Now I’m a teacher I have 6 weeks holiday in the summer. Spring and autumn are meant to be the nicest times to go as I’d get to see either the blossoms or the autumn leaves. But I could cope with missing out on those as long as I got to see the country. I’m not sure if even 6 weeks would be long enough, but I may get even more time in the future if my hostel and freelancing life plans work out. So issue no.2 is fast disappearing. 

The expense is a problem I still have to really deal with. Some people say it’s not as expensive as I think especially if I’m not staying in luxury hotels. Which I definitely wouldn’t be. I recently read an article in a travel magazine about cycling round part of Japan. Now that would be a really cheap way to get about. I could camp (hopefully – I don’t know much about the camping situtation in Japan), carry lots of packets of instant noodles, and get to out of the way places without it costing me anything.

The problem with the cycling solution is I’ve never ridden really long distances before and never carried all my gear on a bike. I would like to do this though, which is why doing a long distance cycle tour is also on my list of things to do. By doing my cycle tour in Japan I could tick off 2 challenges in one go. So now, I need to think about practising and training. I bought a cycle rack for my car at Christmas so I can take my bike out to the Peak District and cycle some of the converted railway track trails. I do want to cover these as they are very scenic, but they make for boring walking. They will make a good start for my cycle training though. As I’m too busy to even get out walking or go to the gym at the moment I don’t know when this will happen, but hopefully before the summer.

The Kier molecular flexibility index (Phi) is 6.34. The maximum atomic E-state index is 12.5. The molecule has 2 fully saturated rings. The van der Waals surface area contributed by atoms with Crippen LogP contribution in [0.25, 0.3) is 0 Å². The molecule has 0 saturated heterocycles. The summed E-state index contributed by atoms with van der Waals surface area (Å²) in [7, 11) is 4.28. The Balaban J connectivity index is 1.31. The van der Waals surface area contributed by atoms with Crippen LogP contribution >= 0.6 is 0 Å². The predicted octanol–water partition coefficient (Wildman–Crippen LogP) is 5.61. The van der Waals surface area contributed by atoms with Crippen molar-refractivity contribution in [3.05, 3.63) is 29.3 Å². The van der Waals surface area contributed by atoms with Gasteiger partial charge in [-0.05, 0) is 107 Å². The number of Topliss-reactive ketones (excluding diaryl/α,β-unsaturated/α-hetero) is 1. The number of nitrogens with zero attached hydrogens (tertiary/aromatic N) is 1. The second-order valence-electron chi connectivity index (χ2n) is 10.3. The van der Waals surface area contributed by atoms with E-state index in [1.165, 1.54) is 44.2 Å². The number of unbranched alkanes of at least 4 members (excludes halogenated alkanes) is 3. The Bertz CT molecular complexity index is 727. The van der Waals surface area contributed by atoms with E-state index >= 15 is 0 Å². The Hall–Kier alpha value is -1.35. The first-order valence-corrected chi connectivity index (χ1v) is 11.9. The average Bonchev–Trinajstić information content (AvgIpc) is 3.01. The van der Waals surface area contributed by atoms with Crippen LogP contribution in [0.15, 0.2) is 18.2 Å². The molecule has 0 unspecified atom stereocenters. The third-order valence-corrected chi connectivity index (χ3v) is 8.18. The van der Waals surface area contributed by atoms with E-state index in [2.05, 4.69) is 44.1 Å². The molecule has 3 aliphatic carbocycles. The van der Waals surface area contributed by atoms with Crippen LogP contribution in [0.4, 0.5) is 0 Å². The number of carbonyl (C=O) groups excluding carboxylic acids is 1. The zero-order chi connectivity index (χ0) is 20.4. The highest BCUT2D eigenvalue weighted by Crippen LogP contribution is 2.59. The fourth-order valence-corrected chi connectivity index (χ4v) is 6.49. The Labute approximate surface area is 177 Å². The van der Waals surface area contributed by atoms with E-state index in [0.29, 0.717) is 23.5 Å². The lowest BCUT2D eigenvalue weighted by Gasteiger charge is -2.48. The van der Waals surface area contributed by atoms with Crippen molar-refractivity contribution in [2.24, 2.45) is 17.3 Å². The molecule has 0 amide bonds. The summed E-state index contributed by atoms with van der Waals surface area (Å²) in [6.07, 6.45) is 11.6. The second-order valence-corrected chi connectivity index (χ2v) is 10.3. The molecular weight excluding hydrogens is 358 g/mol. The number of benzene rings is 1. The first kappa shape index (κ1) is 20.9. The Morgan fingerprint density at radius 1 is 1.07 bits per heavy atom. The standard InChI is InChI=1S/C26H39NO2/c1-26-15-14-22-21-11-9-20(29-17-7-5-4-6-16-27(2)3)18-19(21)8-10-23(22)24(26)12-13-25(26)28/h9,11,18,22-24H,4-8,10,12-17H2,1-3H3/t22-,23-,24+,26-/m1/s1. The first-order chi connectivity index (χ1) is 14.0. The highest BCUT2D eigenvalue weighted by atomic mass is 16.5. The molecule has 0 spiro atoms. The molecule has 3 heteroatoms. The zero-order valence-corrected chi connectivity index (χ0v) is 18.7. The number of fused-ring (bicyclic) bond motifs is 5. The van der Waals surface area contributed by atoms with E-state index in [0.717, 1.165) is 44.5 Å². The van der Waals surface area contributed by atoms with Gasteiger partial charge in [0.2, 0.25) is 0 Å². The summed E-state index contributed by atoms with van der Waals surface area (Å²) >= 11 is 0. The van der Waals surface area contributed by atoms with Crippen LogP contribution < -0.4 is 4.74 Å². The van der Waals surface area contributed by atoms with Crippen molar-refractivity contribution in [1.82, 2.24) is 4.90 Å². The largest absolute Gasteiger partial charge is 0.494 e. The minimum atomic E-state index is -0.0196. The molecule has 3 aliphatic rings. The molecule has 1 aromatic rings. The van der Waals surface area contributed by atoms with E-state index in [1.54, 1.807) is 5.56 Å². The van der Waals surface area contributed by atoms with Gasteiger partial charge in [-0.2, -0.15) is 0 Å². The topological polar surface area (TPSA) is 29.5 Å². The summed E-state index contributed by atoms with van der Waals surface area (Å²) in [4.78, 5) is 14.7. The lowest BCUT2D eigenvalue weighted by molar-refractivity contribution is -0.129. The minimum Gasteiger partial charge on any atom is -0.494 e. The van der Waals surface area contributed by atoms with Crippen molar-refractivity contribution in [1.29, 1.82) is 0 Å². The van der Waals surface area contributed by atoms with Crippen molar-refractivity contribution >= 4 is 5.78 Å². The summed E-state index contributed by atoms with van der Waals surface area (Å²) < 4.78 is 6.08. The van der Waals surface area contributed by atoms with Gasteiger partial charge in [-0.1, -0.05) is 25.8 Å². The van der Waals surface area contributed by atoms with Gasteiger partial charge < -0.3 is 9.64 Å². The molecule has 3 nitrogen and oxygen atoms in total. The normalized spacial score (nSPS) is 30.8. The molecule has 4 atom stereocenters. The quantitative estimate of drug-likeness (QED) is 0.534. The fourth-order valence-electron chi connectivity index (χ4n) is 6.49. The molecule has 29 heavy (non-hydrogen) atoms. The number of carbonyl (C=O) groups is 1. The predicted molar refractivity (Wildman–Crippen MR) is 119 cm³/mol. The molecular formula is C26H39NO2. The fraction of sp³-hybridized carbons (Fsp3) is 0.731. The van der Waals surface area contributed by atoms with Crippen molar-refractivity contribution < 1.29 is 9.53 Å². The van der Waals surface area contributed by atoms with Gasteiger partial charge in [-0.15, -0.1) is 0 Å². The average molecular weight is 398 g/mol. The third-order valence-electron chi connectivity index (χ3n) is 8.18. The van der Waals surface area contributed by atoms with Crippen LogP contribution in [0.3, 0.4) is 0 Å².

The fourth issue with my going to Japan is the culture and language. I have a friend who is a Japanophile (is there a proper word for that?) and has studied the language for years. Even she had lots of difficulties when she visited. The language is written in a mix of Japanese, Western and Chinese characters. Although she knew the Japanese and Western characters, all the Chinese characters made things very hard to read. Also there are so many rules for every little thing you do. Because foreigners don’t know the etiquette it makes it very difficult to achieve even half of what a Japanese person can in the time, and there are many things you miss out on completely.

Starting my visit by staying with my Japanese friends may be a good move as I can learn a lot from them. Akiko is pretty adventurous and not your typical Japanese woman so she may even be persuaded to do a bit of travelling with me. I’ll need to learn a bit of the language, though I have no plans for that just now. I’m studying a couple of other things at the moment and need to get them out of the way before I take anything else on. I can make a start on the culture though. I’m not starting from zero as I already know quite a bit (not nearly enough, but more than your average British person). I’ve just bought The Encyclopedia of Japanese Pop Culture which is a bit out of date but still a good place to start according to the reviews on Amazon. I must also read my Josie Dew books about her cycle tours of Japan. I like her books but I’ve never got round to reading these two even though I’ve owned them for years.

And still on the cycling theme – I’ve just come back from the Netherlands which is the world’s most cycle friendly country. As I go there most years, I could do a bit cycle tour training there. There are plenty of places it would be great to cycle round for a few days and I could carry all my gear to practice. I’ve done some cycling there in the past (including this visit) so I know how easy it is. A great place to start.

So these are my Japan visiting and cycle touring plans so far. When I start writing them down like this I feel like I’m actually getting somewhere. When they are just ideas swimming around in my head it doesn’t feel like I’m actually doing anything towards my goals. But actually, they are all ticking over all the time in the back of my mind.